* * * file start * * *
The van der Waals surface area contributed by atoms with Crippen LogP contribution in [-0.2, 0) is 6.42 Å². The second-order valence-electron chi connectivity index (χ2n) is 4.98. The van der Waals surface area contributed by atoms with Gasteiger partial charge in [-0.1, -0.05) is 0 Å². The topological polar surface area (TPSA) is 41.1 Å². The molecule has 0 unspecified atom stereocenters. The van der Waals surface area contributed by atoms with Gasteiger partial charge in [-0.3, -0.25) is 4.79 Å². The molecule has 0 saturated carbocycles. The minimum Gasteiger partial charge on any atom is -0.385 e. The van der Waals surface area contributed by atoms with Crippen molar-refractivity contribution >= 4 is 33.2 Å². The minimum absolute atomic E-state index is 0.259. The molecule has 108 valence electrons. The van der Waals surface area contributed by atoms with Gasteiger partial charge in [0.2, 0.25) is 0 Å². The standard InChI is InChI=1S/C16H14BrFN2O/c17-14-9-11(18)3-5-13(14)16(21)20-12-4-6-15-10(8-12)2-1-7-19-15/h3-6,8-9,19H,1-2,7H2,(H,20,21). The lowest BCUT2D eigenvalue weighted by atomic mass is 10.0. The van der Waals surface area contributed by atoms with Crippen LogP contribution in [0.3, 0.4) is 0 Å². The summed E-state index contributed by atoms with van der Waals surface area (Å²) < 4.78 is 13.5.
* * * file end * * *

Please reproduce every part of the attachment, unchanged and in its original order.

The van der Waals surface area contributed by atoms with Crippen LogP contribution in [-0.2, 0) is 6.42 Å². The second-order valence-electron chi connectivity index (χ2n) is 4.98. The van der Waals surface area contributed by atoms with Gasteiger partial charge in [-0.1, -0.05) is 0 Å². The topological polar surface area (TPSA) is 41.1 Å². The molecule has 0 unspecified atom stereocenters. The van der Waals surface area contributed by atoms with Gasteiger partial charge in [-0.3, -0.25) is 4.79 Å². The molecule has 0 saturated carbocycles. The minimum Gasteiger partial charge on any atom is -0.385 e. The van der Waals surface area contributed by atoms with Crippen molar-refractivity contribution >= 4 is 33.2 Å². The minimum absolute atomic E-state index is 0.259. The molecule has 108 valence electrons. The van der Waals surface area contributed by atoms with Gasteiger partial charge in [0.2, 0.25) is 0 Å². The standard InChI is InChI=1S/C16H14BrFN2O/c17-14-9-11(18)3-5-13(14)16(21)20-12-4-6-15-10(8-12)2-1-7-19-15/h3-6,8-9,19H,1-2,7H2,(H,20,21). The lowest BCUT2D eigenvalue weighted by atomic mass is 10.0. The van der Waals surface area contributed by atoms with Crippen LogP contribution in [0.3, 0.4) is 0 Å². The summed E-state index contributed by atoms with van der Waals surface area (Å²) < 4.78 is 13.5.